When I was in 10th grade, I watched the military channel with my brother and started to love the military. But to sum it all up, my brother was my inspiration and motivation to join this service. He was the one who told me about the Coast Guard, even though he wanted me to join the army. I told him what I wanted, my dreams, and my goals. Based on that, he told me about the Coast Guard and I was able to apply. It was a challenge for me because I had to take lots of exams before coming here and waited two months to get an answer, but in the end I was that fortunate one who won the scholarship to come here and study for four years, out of 12 or more applicants from different countries.

 

I am now a cadet in the United States Coast Guard Academy, representing my country Honduras. I want to become an officer and after graduating, return to my country and put into practice everything I learn here and apply it there.

 

I just love what the Coast Guard does and offers to us cadets and humanity as a whole because it is a lifesaving service, protecting all natural resources, maritime traffic and commerce and last but not least it is part of the national defense. I will not only help my country but try to help Honduras become a better place.

 

More about Irene.

 

Getting Fresh Air

(Choosing the Coast Guard Academy, Just for Fun, Class of 2018) Permanent link
Choi Photo Wow, it’s already been three months since I’ve arrived at the Academy. Life for me has changed so much during that period of time. It seems like just yesterday I was toiling through Swab Summer. Now I’m an official 4/c cadet at the USCGA. Life here is very busy, and it’s rare to be able to find a time to just sit down, relax, and not do anything. However, even with the heavy academic course load, I am still able to have a good time. As long as you have friends and a good attitude, it’s hard not to find some sort of entertainment.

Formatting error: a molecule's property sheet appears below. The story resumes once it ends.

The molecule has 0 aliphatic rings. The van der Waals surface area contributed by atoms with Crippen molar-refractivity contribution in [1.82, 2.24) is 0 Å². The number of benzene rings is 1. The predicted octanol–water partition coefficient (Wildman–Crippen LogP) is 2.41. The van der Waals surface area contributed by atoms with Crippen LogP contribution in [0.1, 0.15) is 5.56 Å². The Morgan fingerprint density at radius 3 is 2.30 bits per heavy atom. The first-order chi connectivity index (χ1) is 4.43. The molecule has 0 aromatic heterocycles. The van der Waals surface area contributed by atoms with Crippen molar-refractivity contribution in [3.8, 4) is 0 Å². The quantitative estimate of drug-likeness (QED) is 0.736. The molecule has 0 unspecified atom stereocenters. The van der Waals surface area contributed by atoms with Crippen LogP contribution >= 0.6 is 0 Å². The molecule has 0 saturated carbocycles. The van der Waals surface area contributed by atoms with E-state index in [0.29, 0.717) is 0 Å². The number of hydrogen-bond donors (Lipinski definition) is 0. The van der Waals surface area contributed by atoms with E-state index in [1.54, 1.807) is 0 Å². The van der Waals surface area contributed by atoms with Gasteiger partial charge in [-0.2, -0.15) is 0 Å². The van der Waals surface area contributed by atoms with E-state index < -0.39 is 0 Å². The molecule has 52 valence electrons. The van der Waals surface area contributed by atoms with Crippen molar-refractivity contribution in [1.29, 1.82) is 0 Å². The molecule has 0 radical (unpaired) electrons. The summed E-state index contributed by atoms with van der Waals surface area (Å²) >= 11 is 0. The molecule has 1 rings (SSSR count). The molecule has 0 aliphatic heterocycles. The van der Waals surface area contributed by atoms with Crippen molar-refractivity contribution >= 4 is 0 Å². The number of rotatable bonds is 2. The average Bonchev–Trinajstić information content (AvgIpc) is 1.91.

One thing that my friends and I enjoy doing here is going out to breakfast in New London on Sundays. There are two establishments that are particularly noteworthy, DJ’s Campus Kitchen and Mr. G’s Restaurant. The food at both of these places is delicious and also reasonably priced. The highlight at both of these restaurants is the pancakes. If you ever go to one of these businesses, please don’t underestimate the pancakes. They are actually bigger than your face and you deserve a reward if you can finish a platter.

 

Going out to eat is not all about the food however. It feels swell to just be able to take a break from the Academy and have fun with some close friends. To me, it’s important not to get too wrapped up in the stresses here. It is a relief to go out from time to time and get some fresh air.

 

Although life at the Academy can be quite hectic, I enjoy every single moment of it. I appreciate what I am able to be a part of, and that’s being a member of the world’s greatest military service.

 

Go Bears!

 

More about Chris.